Although marriage is a federal law, the court only had jurisdiction to implement the ruling within Ontario. The province thus became the first jurisdiction in North America to recognize same-sex marriage, and the third in the world. Consequently, the city of Toronto announced that the city clerk would begin issuing marriage licences to same-sex couples. The next day, the Attorney General of Ontario announced that the province would comply with the ruling.

The court also ruled that two couples who had previously attempted to marry using an ancient common-law procedure called "reading the banns" would be considered legally married.

Provincial legislation[edit]

The Ontario Human Rights Code includes sexual orientation, family status and marital status as protected characteristics against discrimination.[11] Sexual orientation was added to the Code in 1986, 10 years before its addition to the Canadian Human Rights Act.[a]

On February 24, 2005, the Spousal Relationships Statute Law Amendment Act, 2005 (French: Loi de 2005 modifiant diverses lois en ce qui concerne les unions conjugales) was passed in the Legislative Assembly, which performed "housekeeping" on various Ontario laws, to bring their wording into line with the court ruling. As well, the bill ensures that no religious institution or clergy will be forced to perform a ceremony against their beliefs. There is no such provision for civil officials. It received royal assent on March 9, 2005.[13][14]

On November 29, 2016, the All Families Are Equal Act (Parentage and Related Registrations Statute Law Amendment), 2016 (French: Loi de 2016 sur l'égalité de toutes les familles (modifiant des lois en ce qui concerne la filiation et les enregistrements connexes)) unanimously (79-0) passed the Legislative Assembly. The bill changed the terms "mother" and "father" on birth certificates and other legal documents to "parent". The bill also ensures that couples such as those who use a sperm or egg donor or a surrogate are legally recognized as parents, and as such do not have to adopt their own children.[15][16] It received royal assent on December 5 and took effect on January 1, 2017.[17]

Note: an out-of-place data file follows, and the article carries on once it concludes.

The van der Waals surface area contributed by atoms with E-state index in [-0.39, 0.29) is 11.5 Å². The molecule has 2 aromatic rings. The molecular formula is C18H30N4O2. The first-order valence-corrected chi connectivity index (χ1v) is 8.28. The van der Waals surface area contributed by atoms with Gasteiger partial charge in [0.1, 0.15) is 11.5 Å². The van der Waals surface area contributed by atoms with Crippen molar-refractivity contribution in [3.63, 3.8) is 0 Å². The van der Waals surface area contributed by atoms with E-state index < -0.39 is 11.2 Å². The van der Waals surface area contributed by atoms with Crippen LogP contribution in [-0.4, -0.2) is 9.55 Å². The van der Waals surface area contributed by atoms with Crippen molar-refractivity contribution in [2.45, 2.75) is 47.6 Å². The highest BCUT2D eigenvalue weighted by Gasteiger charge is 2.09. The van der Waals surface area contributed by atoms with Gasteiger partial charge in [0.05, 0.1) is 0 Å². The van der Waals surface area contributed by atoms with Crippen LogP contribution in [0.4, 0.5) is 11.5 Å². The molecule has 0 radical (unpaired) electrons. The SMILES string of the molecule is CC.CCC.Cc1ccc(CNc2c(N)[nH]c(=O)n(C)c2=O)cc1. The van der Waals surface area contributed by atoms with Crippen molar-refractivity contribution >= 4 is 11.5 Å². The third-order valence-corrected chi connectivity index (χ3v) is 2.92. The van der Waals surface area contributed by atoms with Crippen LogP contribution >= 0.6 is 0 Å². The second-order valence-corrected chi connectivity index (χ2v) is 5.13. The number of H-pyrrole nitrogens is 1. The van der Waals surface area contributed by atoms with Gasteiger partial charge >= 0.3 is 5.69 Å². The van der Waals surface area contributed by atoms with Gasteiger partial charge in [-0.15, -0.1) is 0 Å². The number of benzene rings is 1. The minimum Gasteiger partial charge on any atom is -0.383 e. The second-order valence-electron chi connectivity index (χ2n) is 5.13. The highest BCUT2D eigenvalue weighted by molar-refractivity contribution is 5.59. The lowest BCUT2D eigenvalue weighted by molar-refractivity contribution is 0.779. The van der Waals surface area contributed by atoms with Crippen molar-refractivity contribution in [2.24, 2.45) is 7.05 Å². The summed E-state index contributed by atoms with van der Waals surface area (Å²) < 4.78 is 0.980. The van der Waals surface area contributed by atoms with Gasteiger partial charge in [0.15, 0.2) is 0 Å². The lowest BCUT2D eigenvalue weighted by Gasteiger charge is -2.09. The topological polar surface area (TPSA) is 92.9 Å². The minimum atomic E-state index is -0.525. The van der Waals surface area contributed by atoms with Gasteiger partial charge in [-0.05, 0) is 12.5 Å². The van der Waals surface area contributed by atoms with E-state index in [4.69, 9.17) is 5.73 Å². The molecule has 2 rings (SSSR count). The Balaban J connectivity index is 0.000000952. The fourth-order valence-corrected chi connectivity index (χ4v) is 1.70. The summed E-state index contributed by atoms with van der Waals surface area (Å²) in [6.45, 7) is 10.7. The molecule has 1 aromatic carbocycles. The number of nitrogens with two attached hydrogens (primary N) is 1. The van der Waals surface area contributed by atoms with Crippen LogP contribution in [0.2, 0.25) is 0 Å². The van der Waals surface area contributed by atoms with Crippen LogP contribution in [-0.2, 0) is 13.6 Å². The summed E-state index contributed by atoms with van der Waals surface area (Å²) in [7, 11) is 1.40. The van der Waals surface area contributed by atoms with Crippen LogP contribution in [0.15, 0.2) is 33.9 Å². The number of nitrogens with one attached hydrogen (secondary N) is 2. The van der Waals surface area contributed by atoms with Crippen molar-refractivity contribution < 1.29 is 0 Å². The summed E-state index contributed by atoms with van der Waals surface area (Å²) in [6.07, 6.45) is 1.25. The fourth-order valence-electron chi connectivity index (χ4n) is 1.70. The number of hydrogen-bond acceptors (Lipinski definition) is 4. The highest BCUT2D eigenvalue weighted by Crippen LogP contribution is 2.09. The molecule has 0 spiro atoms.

On September 13, 2004, the Ontario Court of Appeal declared the Divorce Act also unconstitutional for excluding same-sex marriages. It ordered same-sex marriages read into that act, permitting the plaintiffs, a lesbian couple, to divorce.[18]


  1. ^ French: Loi canadienne sur les droits de la personne; Ojibwe: Kaanada akiing Onaakonigewining gashki’ewiziwinan;[12] Swampy Cree: Kanataskihk Onasowewin Natamakewin Totamowin

See also[edit]


  1. ^ "Record of Marriage" (GIF). 2001-01-14. signed by Rev. Brent Hawkes
  2. ^ "The first legal gay marriage is now certified". Certificate of marriage, issued June 11, 2003.
  3. ^ Sylvain Larocque "Gay Marriage: The Story of a Canadian Social Revolution", published by James Lorimer & Company Ltd, 2006
  4. ^ Ian Mackenzie (2003-06-10). "Who's on first?". Xtra. Archived from the original on 2007-08-11.
  5. ^ Demian (December 2003). "Canadian Suits for Legal Marriage".
  6. ^ a b "Ontario men wed following court ruling". CBC News. 2003-06-13.
  7. ^ Text of the ruling
  8. ^ Summary of the decision from EGALE Canada Archived 2006-01-14 at the Wayback Machine
  9. ^ "Bill 5, Amendments Because of the Supreme Court of Canada Decision in M. v. H. Act, 1999". Legislative Assembly of Ontario. Retrieved February 12, 2016.
  10. ^ III. Adoption D. Legislative Approaches in Other Jurisdictions
  11. ^ "Ontario Human Rights Code".
  12. ^ "Your Guide to Understanding the Canadian Human Rights Act" (PDF). 2010.
  13. ^ An Act to amend various statutes in respect of spousal relationships
  14. ^ 38:1 Bill 171, Spousal Relationships Statute Law Amendment Act, 2005
  15. ^ "19-Year-Old Lawmaker Is Only Opposition To Canadian Law Protecting LGBT Families". NewNowNext, November 30, 2016.
  16. ^ New Ontario law says same-sex parents don't have to adopt their own kids. CTV News, November 29, 2016.
  17. ^ Bill 28, All Families Are Equal Act (Parentage and Related Registrations Statute Law Amendment), 2016
  18. ^ Court approves first gay divorce. BBC News, September 15, 2004.

External links[edit]